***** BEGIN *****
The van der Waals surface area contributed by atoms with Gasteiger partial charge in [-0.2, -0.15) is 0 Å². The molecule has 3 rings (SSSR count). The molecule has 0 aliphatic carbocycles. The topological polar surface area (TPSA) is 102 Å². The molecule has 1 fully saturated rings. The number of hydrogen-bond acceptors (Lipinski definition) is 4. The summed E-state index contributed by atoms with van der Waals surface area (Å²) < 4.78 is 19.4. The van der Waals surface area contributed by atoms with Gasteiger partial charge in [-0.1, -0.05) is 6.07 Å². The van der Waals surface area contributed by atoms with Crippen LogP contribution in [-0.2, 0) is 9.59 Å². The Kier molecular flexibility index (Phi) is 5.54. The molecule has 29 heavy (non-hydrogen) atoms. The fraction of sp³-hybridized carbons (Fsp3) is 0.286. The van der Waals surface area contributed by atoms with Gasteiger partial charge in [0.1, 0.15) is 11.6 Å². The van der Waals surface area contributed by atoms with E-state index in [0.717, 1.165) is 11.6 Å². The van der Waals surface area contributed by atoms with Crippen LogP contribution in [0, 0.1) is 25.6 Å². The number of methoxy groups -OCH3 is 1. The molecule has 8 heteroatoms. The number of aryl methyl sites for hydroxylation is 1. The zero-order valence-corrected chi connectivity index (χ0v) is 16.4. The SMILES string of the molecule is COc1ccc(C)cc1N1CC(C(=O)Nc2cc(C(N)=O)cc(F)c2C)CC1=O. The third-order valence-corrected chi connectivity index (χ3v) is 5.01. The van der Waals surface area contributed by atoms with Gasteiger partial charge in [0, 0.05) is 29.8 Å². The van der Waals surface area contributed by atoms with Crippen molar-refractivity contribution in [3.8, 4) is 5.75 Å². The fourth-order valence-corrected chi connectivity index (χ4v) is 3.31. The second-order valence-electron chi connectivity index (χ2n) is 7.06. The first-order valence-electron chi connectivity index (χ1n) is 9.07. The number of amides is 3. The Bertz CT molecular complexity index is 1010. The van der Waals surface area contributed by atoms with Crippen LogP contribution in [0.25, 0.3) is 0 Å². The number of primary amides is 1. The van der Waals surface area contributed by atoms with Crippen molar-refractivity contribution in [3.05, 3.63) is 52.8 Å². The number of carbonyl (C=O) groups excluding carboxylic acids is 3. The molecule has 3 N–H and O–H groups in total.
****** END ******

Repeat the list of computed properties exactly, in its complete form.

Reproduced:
The van der Waals surface area contributed by atoms with Gasteiger partial charge in [-0.2, -0.15) is 0 Å². The molecule has 3 rings (SSSR count). The molecule has 0 aliphatic carbocycles. The topological polar surface area (TPSA) is 102 Å². The molecule has 1 fully saturated rings. The number of hydrogen-bond acceptors (Lipinski definition) is 4. The summed E-state index contributed by atoms with van der Waals surface area (Å²) < 4.78 is 19.4. The van der Waals surface area contributed by atoms with Gasteiger partial charge in [-0.1, -0.05) is 6.07 Å². The van der Waals surface area contributed by atoms with Crippen LogP contribution in [-0.2, 0) is 9.59 Å². The Kier molecular flexibility index (Phi) is 5.54. The molecule has 29 heavy (non-hydrogen) atoms. The fraction of sp³-hybridized carbons (Fsp3) is 0.286. The van der Waals surface area contributed by atoms with Gasteiger partial charge in [0.1, 0.15) is 11.6 Å². The van der Waals surface area contributed by atoms with E-state index in [0.717, 1.165) is 11.6 Å². The van der Waals surface area contributed by atoms with Crippen LogP contribution in [0, 0.1) is 25.6 Å². The number of methoxy groups -OCH3 is 1. The molecule has 8 heteroatoms. The number of aryl methyl sites for hydroxylation is 1. The zero-order valence-corrected chi connectivity index (χ0v) is 16.4. The SMILES string of the molecule is COc1ccc(C)cc1N1CC(C(=O)Nc2cc(C(N)=O)cc(F)c2C)CC1=O. The third-order valence-corrected chi connectivity index (χ3v) is 5.01. The van der Waals surface area contributed by atoms with Gasteiger partial charge in [0, 0.05) is 29.8 Å². The van der Waals surface area contributed by atoms with Crippen molar-refractivity contribution in [3.8, 4) is 5.75 Å². The fourth-order valence-corrected chi connectivity index (χ4v) is 3.31. The second-order valence-electron chi connectivity index (χ2n) is 7.06. The first-order valence-electron chi connectivity index (χ1n) is 9.07. The number of amides is 3. The Bertz CT molecular complexity index is 1010. The van der Waals surface area contributed by atoms with Crippen LogP contribution in [0.25, 0.3) is 0 Å². The number of primary amides is 1. The van der Waals surface area contributed by atoms with Crippen molar-refractivity contribution in [3.05, 3.63) is 52.8 Å². The number of carbonyl (C=O) groups excluding carboxylic acids is 3. The molecule has 3 N–H and O–H groups in total.